A U.S. patent has been issued for Rexahn Pharmaceuticals‘ RX-21101, a drug that allows the targeted delivery of the chemotherapy agent Taxotere (docetaxel) directly into tumor cells. This may improve the safety and effectiveness of Taxotere in a number of cancers, including prostate cancer.
“We are pleased to expand our intellectual property covering our unique and innovative targeting technologies in preclinical development. RX-21101 is the first proof of concept candidate from our Nano-Polymer-Drug Conjugate Systems (NPDCS),” Rexahn CEO Peter D. Suzdak, PhD, said in a news release.
“Our nanotechnology drug conjugate candidates address the large and immediate market for widely used chemotherapies, and they are a complement to our portfolio of proprietary compounds currently in clinical development,” he said.
In recent decades, researchers have been trying to come up with ways of increasing the specificity of chemotherapy agents, decreasing the lasting side effects that are often associated with such therapies.
Taxotere is a chemotherapy agent that is approved to treat breast, lung, prostate, and stomach cancer, as well as and head and neck cancers. But similar to other chemotherapy agents, it is designed to kill cells that divide quickly, affecting not only cancer cells but other healthy cells that are highly proliferative.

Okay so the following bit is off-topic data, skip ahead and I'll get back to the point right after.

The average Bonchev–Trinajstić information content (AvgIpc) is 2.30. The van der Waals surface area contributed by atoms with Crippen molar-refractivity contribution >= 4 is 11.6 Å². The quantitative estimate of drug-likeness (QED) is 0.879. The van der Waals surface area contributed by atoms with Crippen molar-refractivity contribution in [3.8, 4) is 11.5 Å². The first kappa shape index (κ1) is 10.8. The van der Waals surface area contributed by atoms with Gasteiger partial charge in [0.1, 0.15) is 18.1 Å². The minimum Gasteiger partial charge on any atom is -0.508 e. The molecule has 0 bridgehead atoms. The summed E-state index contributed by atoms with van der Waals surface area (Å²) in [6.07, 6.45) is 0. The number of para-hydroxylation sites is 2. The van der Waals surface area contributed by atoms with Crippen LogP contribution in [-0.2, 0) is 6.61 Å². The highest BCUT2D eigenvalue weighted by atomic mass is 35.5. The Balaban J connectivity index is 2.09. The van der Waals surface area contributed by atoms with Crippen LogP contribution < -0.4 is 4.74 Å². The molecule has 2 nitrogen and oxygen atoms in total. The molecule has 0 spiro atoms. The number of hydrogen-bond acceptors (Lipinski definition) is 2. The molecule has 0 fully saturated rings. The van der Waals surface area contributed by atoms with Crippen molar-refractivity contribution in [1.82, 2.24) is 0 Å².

RX-21101, which was selected for preclinical development by the National Cancer Institute’s (NCI) Nanotechnology Characterization Laboratory in 2015, may be a possible treatment approach to decrease the side effects and improve the effectiveness of Taxotere.
The drug is a nano-polymer conjugate that links Taxotere to a molecule that targets tumor cells specifically. Once inside the cells, the compound is designed to be metabolized to free the chemotherapy agent.
This approach is believed to maximize the level of Taxotere in the tumor and minimize the levels of freely circulating Taxotere in the body, which may boost its anti-tumor activity and reduce the number and severity of adverse events. Preclinical studies suggest that RX-21101 may be more effective and better tolerated than Taxotere.
Rexahn has issued other patents covering nano-polymer conjugate systems, including the carboxypropyl-methacrylamide (CPMA) nano-polymer-drug conjugate platform. This platform may offer advantages over other existing conjugate systems, including high water solubility, higher bioavailability, and the possibility to bind several compounds to their chemical backbone.